It is not, however, talk of his work at YouTube that prompts Hurley’s greatest animation. Before starting YouTube, he reveals, he worked on designs for wallets and other leather goods, and that interest has since expanded to clothing and taken the form of a company, Hlaska, with three stores and a website.
“There’s something very satisfying about creating a tactile product,” he enthuses as he shows off the Hlaska shirt he’s wearing, hinting that the company could one day take up more of his life: “It’s a little product that’s keeping me busy – maybe more in the future.”
He is similarly hopeful about other business ventures beyond the internet. Though football, in particular the Philadelphia Eagles, who he has supported since childhood, holds the strongest draw (“I’m an NFL guy”), Hurley says his hunt for personal involvement has taken him into fields where the commercial potential is still less developed.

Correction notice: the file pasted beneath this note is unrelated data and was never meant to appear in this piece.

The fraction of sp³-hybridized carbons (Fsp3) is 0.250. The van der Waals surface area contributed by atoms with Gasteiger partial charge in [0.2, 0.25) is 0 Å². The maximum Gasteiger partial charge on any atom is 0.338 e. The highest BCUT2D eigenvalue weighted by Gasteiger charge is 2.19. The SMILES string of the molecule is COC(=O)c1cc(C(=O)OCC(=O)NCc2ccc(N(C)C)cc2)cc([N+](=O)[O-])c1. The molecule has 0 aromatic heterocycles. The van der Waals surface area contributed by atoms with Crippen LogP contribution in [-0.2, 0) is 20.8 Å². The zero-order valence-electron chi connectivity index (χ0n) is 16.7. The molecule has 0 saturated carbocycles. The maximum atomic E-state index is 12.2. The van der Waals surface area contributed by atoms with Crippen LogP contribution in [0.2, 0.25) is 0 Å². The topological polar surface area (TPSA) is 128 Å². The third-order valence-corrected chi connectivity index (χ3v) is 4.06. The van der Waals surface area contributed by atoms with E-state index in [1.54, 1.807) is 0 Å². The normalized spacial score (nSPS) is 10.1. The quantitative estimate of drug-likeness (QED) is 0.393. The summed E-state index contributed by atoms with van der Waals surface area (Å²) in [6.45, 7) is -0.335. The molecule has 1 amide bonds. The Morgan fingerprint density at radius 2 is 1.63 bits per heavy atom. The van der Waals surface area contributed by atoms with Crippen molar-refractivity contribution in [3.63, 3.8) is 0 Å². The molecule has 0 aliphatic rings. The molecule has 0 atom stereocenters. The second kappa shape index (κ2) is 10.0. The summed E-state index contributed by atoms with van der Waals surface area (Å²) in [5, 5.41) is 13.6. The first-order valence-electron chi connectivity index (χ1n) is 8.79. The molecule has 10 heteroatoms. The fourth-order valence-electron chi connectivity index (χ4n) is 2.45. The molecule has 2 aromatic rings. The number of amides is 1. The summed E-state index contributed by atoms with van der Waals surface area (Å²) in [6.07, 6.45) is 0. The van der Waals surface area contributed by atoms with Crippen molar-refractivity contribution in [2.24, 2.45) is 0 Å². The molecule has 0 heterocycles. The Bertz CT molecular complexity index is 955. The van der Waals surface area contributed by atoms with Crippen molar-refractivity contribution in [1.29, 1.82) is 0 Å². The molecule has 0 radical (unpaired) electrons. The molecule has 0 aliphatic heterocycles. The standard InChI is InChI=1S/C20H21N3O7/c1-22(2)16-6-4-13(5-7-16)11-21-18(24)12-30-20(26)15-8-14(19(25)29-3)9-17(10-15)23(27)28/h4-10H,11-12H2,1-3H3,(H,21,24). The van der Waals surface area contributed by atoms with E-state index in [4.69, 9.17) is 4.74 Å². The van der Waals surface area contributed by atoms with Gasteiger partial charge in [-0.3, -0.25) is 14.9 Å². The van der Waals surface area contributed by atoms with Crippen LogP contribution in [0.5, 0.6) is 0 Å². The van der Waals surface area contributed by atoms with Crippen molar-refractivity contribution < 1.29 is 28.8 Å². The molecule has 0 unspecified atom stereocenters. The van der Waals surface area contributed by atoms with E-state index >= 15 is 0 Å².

Last year’s bid to create a US team for Formula One unravelled after sponsors failed to materialise; the car Hurley had dreamt of could not be built. However, says Hurley, part of F1’s appeal to him is the sport’s lack of a following in the US. The venture, the brainchild of Ken Anderson, a US motor sports engineer, and Peter Windsor, a former sports journalist, had something that grabbed Hurley by the gut: the risk – and potential rewards – of a start-up. “I love fast cars,” he adds slightly unnecessarily. When I ask if his own car – a Mercedes SL – goes fast, he smiles wryly: “It can do.”
“I was willing to bet on a horse, but they didn’t even have a horse,” he muses. When I ask about speculation that he is seeking a partnership with Ferrari to bring a Formula One team to the US he does nothing to dampen the speculation, instead going out of his way to praise Ferrari’s role in the history of motor sports. “They’d be great to work with but I don’t know when that would be, whether it will even be an option on the table,” he says.